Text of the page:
If any word characterizes the current Congress, it’s “obstruction.” The best-known tactic for blocking your political opponents is, of course, the filibuster, an antique tool that has seen such heavy use lately that critics have begun calling for it to be abolished.
If it is, though, the impulse is unlikely to die with it. The arcane procedural rules on Capitol Hill, especially in the Senate, offer legislators any number of obscure ways to thwart the plans of their opponents—and, says Bruce Oppenheimer, an expert on Congress at Vanderbilt University, some are already being considered as parties gird for more, and messier, battles. According to Oppenheimer and other observers, here are five to watch out for:
The best way to prevent a vote you’re going to lose? Don’t show up. Without a quorum of a simple majority of members, a vote can’t happen—which is why Wisconsin Democrats fled the state to block a vote on an anti-union bill in February of 2011. (It’s a time-honored tactic: In 1840, a Chicago legislator named Abraham Lincoln jumped out a second-story window rather than allow a vote to take place that would have killed the State Bank.) In Washington, the move is dramatic but effective: In 1988, arrest warrants had to be issued to 46 Senate Republicans who walked out on a vote on limiting congressional election spending. The gambit worked—the campaign finance reform bill was killed and the issue wasn’t taken up against for another eight years.
To get business done in the rule-bound Senate, waiving certain formalities is a daily necessity. Many uncontroversial and minor measures pass without debate.
The catch is that they require unanimous consent: If any single Senator objects, the request is rejected and work effectively can’t proceed. That’s just what happened in June 2010, when Republican Senator Ron Johnson of Wisconsin blocked all unanimous consent calls, declaring that debt ceiling talks needed to stop being held behind closed doors.
Johnson’s threats to shut down the Senate lasted only two hours, but experts expect to see the move happen more often in the future.
As bills leave the committees where they are initially hammered out, they’re typically placed on the calendar for a possible vote by the full chamber—unless a Senator uses a “layover rule,” which triggers a required delay of up to three days while the measure is published and considered.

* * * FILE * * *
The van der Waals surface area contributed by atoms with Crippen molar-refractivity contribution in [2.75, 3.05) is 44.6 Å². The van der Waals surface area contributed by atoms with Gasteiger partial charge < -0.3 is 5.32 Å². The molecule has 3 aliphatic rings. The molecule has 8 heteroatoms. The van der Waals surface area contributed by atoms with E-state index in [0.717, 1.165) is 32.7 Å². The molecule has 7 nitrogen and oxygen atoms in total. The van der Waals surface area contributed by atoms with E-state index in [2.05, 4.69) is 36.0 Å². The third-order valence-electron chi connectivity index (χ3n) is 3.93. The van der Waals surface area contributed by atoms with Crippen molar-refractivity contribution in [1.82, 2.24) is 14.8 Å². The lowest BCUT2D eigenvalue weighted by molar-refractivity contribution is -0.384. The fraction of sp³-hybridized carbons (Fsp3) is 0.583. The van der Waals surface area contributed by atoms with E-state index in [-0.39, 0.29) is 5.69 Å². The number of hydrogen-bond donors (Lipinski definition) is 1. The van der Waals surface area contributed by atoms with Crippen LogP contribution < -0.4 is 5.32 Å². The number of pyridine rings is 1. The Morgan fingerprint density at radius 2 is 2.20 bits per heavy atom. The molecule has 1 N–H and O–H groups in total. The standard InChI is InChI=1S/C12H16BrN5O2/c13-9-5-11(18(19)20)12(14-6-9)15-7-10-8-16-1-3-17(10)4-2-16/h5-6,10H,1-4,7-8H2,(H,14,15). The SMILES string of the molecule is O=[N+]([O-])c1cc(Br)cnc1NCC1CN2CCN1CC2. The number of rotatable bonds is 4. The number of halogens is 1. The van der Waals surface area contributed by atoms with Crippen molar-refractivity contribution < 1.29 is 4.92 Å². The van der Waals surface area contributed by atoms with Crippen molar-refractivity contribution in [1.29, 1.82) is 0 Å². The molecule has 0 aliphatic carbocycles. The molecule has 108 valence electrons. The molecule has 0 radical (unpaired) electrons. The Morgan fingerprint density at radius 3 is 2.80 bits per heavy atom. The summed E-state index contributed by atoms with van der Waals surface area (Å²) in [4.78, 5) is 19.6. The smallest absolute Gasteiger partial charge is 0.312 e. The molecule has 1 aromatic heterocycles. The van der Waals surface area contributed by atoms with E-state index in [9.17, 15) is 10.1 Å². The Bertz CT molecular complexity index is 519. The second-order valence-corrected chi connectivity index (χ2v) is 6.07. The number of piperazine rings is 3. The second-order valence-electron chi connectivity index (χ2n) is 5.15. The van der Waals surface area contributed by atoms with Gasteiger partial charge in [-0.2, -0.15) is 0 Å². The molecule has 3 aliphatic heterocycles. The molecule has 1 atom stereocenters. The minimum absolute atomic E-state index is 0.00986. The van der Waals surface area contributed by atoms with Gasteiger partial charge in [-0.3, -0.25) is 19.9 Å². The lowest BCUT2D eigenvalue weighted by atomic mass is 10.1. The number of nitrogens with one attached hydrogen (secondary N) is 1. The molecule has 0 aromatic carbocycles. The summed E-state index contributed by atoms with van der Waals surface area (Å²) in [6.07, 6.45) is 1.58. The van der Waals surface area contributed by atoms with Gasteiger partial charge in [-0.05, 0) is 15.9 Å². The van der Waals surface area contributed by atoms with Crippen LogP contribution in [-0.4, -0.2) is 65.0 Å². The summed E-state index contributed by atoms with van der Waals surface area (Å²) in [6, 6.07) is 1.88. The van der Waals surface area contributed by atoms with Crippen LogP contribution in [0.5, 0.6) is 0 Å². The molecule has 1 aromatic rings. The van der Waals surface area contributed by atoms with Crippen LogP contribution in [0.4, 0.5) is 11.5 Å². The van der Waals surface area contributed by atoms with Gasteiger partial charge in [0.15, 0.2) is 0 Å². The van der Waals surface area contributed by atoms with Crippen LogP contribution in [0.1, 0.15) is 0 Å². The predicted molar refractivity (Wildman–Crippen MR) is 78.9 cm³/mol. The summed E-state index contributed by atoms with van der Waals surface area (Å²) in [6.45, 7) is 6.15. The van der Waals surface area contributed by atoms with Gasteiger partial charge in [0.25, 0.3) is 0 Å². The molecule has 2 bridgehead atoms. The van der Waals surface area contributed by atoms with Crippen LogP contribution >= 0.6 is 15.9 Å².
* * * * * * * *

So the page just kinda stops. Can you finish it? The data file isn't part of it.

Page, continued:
That may not seem like much, but depending on the congressional schedule it could be enough to derail a law. In 1995, Senate Minority Leader Robert Byrd—a Democrat known for crafty use of Senate procedure—refused to waive the rule on an unfunded mandates bill the Republicans were pushing hard.
He managed to delay action for a full two weeks, capping a delaying process that involved 44 roll-call votes and the disposal of more than 30 amendments. Majority Leader Bob Dole called it “Byrd-lock.”
One of the easiest methods to obstruct your opponents’ legislation is also one of the most aggressive. If you are in the Senate majority party and want to kill a proposed law, you simply convince your leader to refuse to schedule a vote. The proposed law can be introduced, approved, and amended by the relevant committees, reported to the floor, and even put on the Senate legislative calendar. But—what do you know?—it turns out the timing just isn’t right to vote on this issue. When is a better time? Well, we don’t know that, either.
The House rules contain the curious provision that on Wednesdays, “each standing committee may bring up for consideration any bill that has been reported on the floor on or before the previous day.” This is normally skipped by unanimous consent. A really creative legislator could simply refuse to dispense with it, and insist on discussing noncontroversial bills and other trivia. It might not affect the bills being discussed, but it would surely do the real job at hand: Slow. Everything. Down.
Jordan Michael Smith is a contributing writer at Salon.